Hazel hadn't been inside the house for decades, and Sarah and I dropped everything to give her a tour. It brought a flood of memories. "We never had any plumbing," she said while marveling at our new tiled bathroom, "but there were several different outhouses over the years. And it was my job to haul water into the kitchen every morning." She was thrilled to see that the old stone well was still there, even though we now use a modern drilled well. "Our only heat was a woodstove in the dining room," she said. "It was right here."
"I know," I said, pulling back the rug. "We found these scorch marks on the old pine floor," which we had restored after pulling up a filthy carpet and a later plywood floor. She glanced up at our beams and said, "My mother had those ceilings plastered. Oh, they were beautiful."
We arrived at the tiniest upstairs bedroom, and Hazel paused. "This was my room," she said quietly. Tears filled her eyes, and we left her alone. Seeing how much this house meant to her made me feel less like an owner than a proud caretaker. After she drove off I went back to work, and realized I had been refinishing the door to her bedroom.
Our bill from George came to $68,574. That included the plumber and the electrician but not the kitchen cabinets, appliances, heating system and countless other expenses. The whole renovation cost about $125,000, pretty much what I had expected. But we didn't make budget: George's last invoice came with an unexpected charge of about $4,000 from the electrician.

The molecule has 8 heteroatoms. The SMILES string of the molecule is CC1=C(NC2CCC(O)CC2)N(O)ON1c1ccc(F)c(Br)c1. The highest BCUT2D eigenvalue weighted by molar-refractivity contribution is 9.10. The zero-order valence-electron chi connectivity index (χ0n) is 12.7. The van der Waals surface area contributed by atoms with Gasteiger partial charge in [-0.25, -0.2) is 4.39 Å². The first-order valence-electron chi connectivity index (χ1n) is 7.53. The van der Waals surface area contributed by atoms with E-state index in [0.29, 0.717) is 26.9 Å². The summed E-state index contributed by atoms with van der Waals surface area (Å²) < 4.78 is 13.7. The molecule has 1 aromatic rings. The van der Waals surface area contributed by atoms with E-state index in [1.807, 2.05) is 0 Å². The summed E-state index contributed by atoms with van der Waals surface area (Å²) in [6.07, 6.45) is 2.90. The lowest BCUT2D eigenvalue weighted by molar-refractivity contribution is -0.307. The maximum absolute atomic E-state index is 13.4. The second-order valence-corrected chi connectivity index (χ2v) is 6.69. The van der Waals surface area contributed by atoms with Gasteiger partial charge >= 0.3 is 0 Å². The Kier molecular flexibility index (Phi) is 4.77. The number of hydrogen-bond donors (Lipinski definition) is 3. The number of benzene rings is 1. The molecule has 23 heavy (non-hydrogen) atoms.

"I thought we'd been paying him all along," I said, noting the many line items to the electrician in previous bills.
"That was just stuff off the top of his head," said George. "He didn't have time to figure it all out until last week."
I suppose I should have realized that the few hundred dollars we'd paid to an electrician who practically lived at our house couldn't be enough, but there was just so much to keep track of that it slipped through the cracks. Our slush fund was empty. I called my father and borrowed $5,000. Thanks, Dad.
The old penny wasn't going to offset much of that. I logged on to a coin collectors' website and learned that it might sell for $20--to a buyer who wouldn't know anything about our farm. I now treasure it as a talisman of our rural odyssey.
Inventing a 21st-century life on a 19th-century farm is an ongoing journey for my family. I earn less than I did in New York, but I save more--and I quickly paid back my dad. I have dinner with my kids every night, and it usually includes something from our garden. That's a good thing, considering the 22-mile drive to a grocery store. We buy everything from books to blue jeans on the Internet. Technology has transformed rural life, but at every twist of the sagging phone line it also reminds us that we are second-class citizens.
Renovating an old house is no different. Halogen cooktops, argon-gas windows and pressure-regulated shower valves make an old house feel new--but no amount of triple-expanding foam can seal every last crack, and when winter's moaning wind slams into our gables, we feel its icy fingers. The farmer with a hole in his pocket wouldn't recognize our kitchen, much less the way I earn a living on his land. But he would know these old pine floors, and he would know about the wind, and he would understand why we love this place. I'd put a penny on it.